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2 Chronicles 33:1-20 – Manasseh

Summary

In 2 Kings, Manasseh is portrayed as Judah's worst king. In Chronicles we hear of a startling repentance during his exile in Babylon, followed by extensive reforms.

Analysis

The Chronicler's portrayal of Manasseh is one of the most interesting in the book. As with several other kings, the reign of Manasseh is divided into two periods. But here, the periods are reversed: Manasseh's sinful period precedes his pious period. This dramatic reversal is usually explained as the Chronicler's attempt to account for Manasseh's fifty-five-year reign (v. 1). Since long reigns are not a sign of blessing in Chronicles, however, it is preferable to see Manasseh's reign as a parade example of the Chronicler's theme of exile and restoration that serves to highlight the efficacy of prayer and repentance.

This is clearly illustrated in the concentric structure of the passage: Manasseh's surprising prayer of repentance--replete with the vocabulary of Solomon's paradigmatic prayer (2 Chronicles 7:14)--together with God's response occupy the heart of the passage (vv. 12-13). On either side we see the contrast between Manasseh's "exile" in Babylon (vv. 10-11) and his building programs (v. 14). Exile is a sign of judgment in Chronicles (for example, 1 Chronicles 5:25-26; 2 Chronicles 28:5; 36:14-18), and building programs signal God's blessing (11:5; 14:6-7; 17:12). One can hardly miss the anachronistic use of "Babylon" in verse 11; the Assyrians did not exile people to Babylon. This seems to be strong evidence of the paradigmatic nature of the Chronicler's report, a report designed to bring home the contemporary significance of Manasseh's story. The contrast in judgment and reward is matched and surrounded by a second set of contrasts that compare Manasseh's behavior prior to his repentance (vv. 2-9) and his subsequent religious reforms (vv. 15-17). Typical introductory and closing notices enclose the narrative as a whole (vv. 1; 18-20). Here it should be noted that from now on the Chronicler omits reference to the Queen mother. This has recently been explained as due to the Arabian origin of the mothers of Manasseh, Amon, and Josiah. The Chronicler is regularly opposed to foreign influence, whether of a political or religious nature.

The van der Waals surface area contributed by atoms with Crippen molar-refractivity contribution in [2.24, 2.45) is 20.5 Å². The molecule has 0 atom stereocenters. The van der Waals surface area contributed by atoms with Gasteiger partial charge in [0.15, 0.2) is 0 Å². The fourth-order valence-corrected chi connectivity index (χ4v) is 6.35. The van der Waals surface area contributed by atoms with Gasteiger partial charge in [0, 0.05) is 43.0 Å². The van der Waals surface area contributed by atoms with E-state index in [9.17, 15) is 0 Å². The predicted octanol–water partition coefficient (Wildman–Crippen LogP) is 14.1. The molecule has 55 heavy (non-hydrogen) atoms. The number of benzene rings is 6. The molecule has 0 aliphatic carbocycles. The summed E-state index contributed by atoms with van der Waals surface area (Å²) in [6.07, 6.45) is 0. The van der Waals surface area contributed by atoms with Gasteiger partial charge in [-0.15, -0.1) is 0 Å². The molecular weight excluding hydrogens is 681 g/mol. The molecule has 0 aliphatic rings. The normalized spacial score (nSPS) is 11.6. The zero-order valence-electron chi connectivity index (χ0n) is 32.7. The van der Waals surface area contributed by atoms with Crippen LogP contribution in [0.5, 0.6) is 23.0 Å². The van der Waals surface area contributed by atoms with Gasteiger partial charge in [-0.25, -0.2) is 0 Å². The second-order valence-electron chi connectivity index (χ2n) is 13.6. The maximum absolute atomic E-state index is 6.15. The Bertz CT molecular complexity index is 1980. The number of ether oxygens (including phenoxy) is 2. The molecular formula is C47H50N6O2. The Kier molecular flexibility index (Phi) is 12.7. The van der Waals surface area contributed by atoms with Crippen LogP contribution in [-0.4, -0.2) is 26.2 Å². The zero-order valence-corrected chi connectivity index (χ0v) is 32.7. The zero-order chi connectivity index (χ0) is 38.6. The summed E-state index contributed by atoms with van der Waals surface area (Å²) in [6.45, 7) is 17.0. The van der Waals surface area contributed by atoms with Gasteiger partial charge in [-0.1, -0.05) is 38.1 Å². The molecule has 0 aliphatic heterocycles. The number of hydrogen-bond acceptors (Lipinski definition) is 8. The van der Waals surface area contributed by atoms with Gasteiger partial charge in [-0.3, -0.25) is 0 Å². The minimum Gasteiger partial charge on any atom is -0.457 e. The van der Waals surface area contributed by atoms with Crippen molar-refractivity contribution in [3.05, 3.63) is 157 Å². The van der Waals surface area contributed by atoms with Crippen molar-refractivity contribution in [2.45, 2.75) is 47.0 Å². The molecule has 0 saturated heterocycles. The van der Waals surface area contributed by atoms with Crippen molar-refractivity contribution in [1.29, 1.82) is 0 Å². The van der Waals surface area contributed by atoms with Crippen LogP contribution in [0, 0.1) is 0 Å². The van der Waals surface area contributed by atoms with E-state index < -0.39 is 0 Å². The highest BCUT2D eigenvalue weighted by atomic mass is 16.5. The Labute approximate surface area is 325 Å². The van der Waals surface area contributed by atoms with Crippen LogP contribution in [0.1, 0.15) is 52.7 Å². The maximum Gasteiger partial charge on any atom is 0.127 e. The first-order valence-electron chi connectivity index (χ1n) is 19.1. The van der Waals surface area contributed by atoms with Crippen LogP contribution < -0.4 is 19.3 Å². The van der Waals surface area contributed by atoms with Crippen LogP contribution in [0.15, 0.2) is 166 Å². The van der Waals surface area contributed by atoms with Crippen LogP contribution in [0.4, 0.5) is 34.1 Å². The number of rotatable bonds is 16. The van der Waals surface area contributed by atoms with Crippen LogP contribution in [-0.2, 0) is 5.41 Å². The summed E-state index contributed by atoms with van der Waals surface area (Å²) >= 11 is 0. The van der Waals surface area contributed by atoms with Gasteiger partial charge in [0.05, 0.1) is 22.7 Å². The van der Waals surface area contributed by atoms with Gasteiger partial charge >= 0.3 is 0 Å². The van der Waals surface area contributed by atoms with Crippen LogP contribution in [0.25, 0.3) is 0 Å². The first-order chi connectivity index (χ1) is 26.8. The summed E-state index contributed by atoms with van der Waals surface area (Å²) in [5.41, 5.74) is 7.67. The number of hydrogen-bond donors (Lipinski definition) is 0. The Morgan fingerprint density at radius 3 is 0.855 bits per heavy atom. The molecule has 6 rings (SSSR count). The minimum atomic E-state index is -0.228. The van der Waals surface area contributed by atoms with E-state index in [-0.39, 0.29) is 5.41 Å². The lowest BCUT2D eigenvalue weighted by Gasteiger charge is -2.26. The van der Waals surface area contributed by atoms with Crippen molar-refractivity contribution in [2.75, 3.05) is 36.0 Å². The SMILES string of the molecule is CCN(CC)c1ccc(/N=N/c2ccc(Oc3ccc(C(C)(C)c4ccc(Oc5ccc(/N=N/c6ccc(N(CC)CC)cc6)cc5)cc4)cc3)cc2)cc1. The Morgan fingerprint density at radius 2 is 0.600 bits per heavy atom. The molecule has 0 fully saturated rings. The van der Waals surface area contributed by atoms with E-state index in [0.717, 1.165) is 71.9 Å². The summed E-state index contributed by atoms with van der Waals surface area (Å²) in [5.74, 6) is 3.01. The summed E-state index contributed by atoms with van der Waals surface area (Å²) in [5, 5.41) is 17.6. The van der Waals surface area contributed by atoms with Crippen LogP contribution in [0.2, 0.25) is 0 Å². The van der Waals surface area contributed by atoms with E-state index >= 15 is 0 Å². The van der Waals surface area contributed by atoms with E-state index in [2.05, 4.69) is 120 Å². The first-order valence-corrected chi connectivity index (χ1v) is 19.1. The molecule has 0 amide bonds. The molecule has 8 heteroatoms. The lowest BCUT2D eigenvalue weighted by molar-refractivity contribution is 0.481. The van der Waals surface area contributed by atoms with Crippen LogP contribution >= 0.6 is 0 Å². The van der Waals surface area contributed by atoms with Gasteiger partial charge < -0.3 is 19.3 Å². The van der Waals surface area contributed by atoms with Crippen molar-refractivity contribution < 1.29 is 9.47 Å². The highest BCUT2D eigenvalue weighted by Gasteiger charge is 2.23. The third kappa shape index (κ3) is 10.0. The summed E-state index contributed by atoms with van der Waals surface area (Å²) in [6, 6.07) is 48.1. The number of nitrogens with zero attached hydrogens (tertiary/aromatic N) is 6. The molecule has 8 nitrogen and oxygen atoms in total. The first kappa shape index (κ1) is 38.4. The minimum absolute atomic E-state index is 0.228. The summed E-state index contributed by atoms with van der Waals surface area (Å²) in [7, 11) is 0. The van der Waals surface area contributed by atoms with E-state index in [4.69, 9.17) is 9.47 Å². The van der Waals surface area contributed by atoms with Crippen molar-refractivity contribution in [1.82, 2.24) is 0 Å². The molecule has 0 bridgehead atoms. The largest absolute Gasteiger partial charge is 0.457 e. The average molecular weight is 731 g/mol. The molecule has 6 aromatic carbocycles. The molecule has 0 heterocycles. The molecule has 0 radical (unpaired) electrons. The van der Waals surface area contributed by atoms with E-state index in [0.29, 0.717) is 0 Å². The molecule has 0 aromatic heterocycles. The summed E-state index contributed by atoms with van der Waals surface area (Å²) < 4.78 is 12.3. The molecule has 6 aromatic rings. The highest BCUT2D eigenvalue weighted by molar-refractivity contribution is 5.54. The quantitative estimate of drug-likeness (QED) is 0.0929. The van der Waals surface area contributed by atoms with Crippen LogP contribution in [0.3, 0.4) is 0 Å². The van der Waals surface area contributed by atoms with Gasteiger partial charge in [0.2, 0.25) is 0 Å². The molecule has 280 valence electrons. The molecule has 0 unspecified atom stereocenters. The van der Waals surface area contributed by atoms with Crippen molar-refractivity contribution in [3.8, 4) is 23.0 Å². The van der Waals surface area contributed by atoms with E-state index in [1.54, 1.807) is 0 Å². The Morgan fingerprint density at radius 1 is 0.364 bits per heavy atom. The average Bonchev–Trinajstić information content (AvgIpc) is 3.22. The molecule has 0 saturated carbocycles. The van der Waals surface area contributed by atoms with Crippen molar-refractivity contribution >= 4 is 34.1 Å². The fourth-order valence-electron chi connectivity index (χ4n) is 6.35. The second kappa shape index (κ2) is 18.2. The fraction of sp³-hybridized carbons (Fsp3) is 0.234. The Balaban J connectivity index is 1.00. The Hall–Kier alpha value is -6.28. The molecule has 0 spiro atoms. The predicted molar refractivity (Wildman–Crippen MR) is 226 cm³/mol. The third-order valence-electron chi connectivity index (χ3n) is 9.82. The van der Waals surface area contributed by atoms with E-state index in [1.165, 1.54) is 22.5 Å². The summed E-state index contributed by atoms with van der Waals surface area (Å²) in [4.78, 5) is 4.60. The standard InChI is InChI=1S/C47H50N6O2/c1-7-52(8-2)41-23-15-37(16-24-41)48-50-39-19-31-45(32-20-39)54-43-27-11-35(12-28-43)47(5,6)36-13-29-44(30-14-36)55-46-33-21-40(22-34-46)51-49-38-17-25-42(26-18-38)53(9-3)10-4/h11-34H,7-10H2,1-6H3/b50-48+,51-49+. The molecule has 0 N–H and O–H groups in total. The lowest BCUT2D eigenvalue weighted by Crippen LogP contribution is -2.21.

Later tradition, curious about this marvelous prayer of repentance, has preserved what purports to be the "Prayer of Manasseh" in the Septuagint, as have the Dead Sea Scrolls of Qumran (4Q381), though they are different prayers.

2 Chronicles 33:1-20

Reign of Manasseh